Lack of climate disclosure leaves investors in the dark

Climate-proofing strategies won’t be possible without a step-change in the way businesses communicate, says a task force mandated by the Financial Stability Board.

The paucity of climate-related information released by companies is hindering investors’ efforts to restructure their portfolios in the face of global warming, according to a group of blue-chip advisors and limited partners.

Only about 45 percent of companies in the FTSE All World Index report their carbon emissions, according to the Task Force on Climate-related Finance Disclosures (TCFD). In the US, the Sustainability Accounting Standards Board said climate risk affects 93 percent of all US equities, but only 12 percent report about climate risk in their SEC filings.

TCFD was created last December by the Financial Stability Board, an international organisation that monitors the global financial system, at the request of G20 governments. The group’s members, who spoke at an event in New York on Monday, are seeking to pin down what information investors, creditors and underwriters need from businesses to decrease climate-related financial risk.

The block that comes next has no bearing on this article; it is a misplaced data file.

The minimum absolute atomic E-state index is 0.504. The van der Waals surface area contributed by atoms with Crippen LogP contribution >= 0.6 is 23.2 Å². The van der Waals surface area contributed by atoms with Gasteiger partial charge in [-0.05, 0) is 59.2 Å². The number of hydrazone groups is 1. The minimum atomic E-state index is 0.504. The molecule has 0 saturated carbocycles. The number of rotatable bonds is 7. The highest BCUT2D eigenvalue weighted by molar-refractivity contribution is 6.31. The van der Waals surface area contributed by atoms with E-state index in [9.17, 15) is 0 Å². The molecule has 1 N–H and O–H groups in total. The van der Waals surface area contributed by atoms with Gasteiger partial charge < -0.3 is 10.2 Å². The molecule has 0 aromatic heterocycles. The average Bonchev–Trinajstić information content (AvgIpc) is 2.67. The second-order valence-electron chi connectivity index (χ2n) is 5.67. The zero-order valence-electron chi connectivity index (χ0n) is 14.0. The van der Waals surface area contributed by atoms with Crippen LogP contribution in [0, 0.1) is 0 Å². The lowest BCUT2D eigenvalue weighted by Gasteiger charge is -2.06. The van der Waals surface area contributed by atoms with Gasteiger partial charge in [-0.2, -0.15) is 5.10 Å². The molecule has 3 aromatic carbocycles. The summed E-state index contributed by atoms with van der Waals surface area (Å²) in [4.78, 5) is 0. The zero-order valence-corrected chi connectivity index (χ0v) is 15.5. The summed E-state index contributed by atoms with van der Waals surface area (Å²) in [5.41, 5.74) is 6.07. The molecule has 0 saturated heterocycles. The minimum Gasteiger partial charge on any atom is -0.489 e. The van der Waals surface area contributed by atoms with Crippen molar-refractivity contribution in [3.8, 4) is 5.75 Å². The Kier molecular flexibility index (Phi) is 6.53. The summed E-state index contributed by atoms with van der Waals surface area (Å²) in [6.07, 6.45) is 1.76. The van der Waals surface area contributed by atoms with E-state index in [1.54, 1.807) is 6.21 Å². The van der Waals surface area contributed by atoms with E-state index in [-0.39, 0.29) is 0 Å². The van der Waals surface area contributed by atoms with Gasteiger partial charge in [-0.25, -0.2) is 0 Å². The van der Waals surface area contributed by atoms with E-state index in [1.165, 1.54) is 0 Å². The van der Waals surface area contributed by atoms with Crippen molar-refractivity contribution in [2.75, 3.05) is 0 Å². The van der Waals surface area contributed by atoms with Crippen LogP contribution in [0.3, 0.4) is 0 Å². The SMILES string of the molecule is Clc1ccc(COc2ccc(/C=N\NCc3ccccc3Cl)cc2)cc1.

Mark Lewis, a managing director and head of European utilities equity research at Barclays, said companies should release a future emissions profile. Investors also need to understand a business’ risk management practices, said PGGM’s chief of investment management Eloy Lindeijer.

Michael Wilkins, Standard & Poor’s global head of climate risk research, added that companies should perform carbon stress testing, looking at what future profitability will look like under different carbon prices.

A broader problem was the lack of a widely accepted framework to gauge climate-related metrics, TFCD said, noting that such a blind spot was making it harder for investors to make informed decisions.

“We as investors are starting on a long journey in terms of restructuring our portfolios,” Lindeijer said. He added that PGGM, a Dutch pension fund service provider, has started divesting its $300 billion portfolio from assets at risk of being affected by climate change.

Wilkins explained that a lack of consistency, coherency and comparability of current disclosures mean investors do not have a sufficient level of information to make informed decisions about climate risks.

The first TCFD report, released in March, set the scope and objectives for what is needed in a widely accepted disclosure framework. The second report will offer specific recommendations and guidelines for voluntary disclosures, according to the task force. It is expected to be released at the end of this year.